montrealgazette.com, January 03, 2012
$600K spent in bid to close injection site underscores Tory stubbornness
The Harper government spent hundreds of thousands of dollars in its unsuccessful legal battle against Insite, Vancouver's supervised injection site, according to newly released documents.
Between 2006 and 2011, the Conservatives spent $637,158 in a bid to shut down the Downtown Eastside clinic — funds that represented more than 20 per cent of Insite's annual $3-million operating budget.
The clinic, opened in 2003, has long been a burr under the saddle of a federal government that has fiercely resisted embracing the harm-reduction philosophy which underpins the clinic's operations.
The federal legal bill comes courtesy of a Justice Department reply to an access to information request, submitted last October by the Vancouver Sun. The request followed a landmark ruling by the Supreme Court in favour of keeping the clinic open.
In a unanimous decision, the judges ruled that not allowing the clinic to operate under an exemption from drug laws would violate the Charter of Rights and Freedoms.
The Harper regime between 2006 and 2008 reluctantly had granted the facility an exemption from drug laws, allowing it to operate. But between 2008 and last autumn's court ruling, it waged legal action to close down the clinic.
This, despite the fact Insite has had the long-standing support of both the Vancouver and B.C. governments. Polls show the clinic also has the support of about 70 per cent of Vancouverites.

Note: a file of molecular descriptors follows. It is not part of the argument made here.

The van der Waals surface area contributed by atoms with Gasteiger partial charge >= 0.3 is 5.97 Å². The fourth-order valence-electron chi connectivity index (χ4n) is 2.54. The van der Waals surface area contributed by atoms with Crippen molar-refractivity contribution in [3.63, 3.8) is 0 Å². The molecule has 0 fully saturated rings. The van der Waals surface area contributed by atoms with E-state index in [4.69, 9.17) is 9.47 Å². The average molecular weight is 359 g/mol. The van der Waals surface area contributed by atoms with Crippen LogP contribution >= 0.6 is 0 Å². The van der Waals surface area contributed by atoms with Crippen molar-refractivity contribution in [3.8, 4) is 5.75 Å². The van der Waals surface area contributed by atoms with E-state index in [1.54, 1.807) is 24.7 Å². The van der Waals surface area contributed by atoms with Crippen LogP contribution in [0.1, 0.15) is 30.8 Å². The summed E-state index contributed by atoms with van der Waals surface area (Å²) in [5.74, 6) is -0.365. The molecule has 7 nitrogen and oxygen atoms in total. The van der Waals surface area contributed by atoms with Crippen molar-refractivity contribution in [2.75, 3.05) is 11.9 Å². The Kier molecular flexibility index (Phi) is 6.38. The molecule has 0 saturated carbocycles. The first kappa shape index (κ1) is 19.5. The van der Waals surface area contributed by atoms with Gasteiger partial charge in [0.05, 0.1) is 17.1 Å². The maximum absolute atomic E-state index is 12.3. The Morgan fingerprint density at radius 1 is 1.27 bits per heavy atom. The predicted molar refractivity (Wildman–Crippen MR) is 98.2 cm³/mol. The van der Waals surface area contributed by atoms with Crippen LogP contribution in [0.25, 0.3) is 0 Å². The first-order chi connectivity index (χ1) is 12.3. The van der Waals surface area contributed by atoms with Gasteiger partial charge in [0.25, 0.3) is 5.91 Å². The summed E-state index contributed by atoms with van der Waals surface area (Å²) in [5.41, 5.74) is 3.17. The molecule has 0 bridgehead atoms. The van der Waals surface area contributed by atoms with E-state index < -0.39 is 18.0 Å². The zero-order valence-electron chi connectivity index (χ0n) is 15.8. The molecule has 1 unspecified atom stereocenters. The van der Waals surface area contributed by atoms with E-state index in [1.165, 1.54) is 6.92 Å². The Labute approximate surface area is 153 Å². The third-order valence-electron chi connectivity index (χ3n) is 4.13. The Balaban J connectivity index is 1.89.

And it has shown itself to be effective in reducing harm. In 2009, nearly 500 overdoses occurred at the clinic but no deaths. In 2010, 221 overdoses occurred with no deaths.
A 2011 study in the British medical journal The Lancet found overdose deaths have dropped 35 per cent in the area of the clinic since it opened.
However, Health Minister Leona Aglukkaq has explained that her government prefers to focus its efforts on prevention and treatment.
Insite's main goal is neither of these. With 12 injection booths and a staff that includes nurses, counsellors and mental health and social workers, the clinic attempts to reduce harm that users do to themselves, particularly by way of overdosing.
The clinic does not supply any drugs; rather, it provides a safe, medically supervised location and clean needles for addicts to administer their drugs. Importantly, it also provides counselling for those wishing to get off drugs.
Last year, the clinic was responsible for 5,268 referrals to various social and health agencies and 458 drug users were admitted to detox programs. Surely, this is the most worthwhile part of what the clinic does.
As the clinic's website states: "Through Insite, clients develop trusting relationships with our health care and social workers, making them more likely to pursue withdrawal management, addiction counselling and other addiction treatment services."
The government's vigorous legal battle against the clinic — even in the face of community acceptance and research showing the centre's effectiveness in reducing fatalities — shows an unproductive stubborn streak. The same bull-headed approach was in evidence in the Conservatives' determination in 2010 to get rid of the long-form census, against widespread advice, and their refusal last fall to reconsider an expensive, punitive omnibus crime bill at a time when crime rates have been falling in Canada.
The Harper government certainly allowed its ideological leanings to get in the way of rational decision-making in the case of Insite. The result was an unnecessary expenditure of a bucket full of public cash at a time when Ottawa is working hard to reduce spending in order to balance the federal budget.
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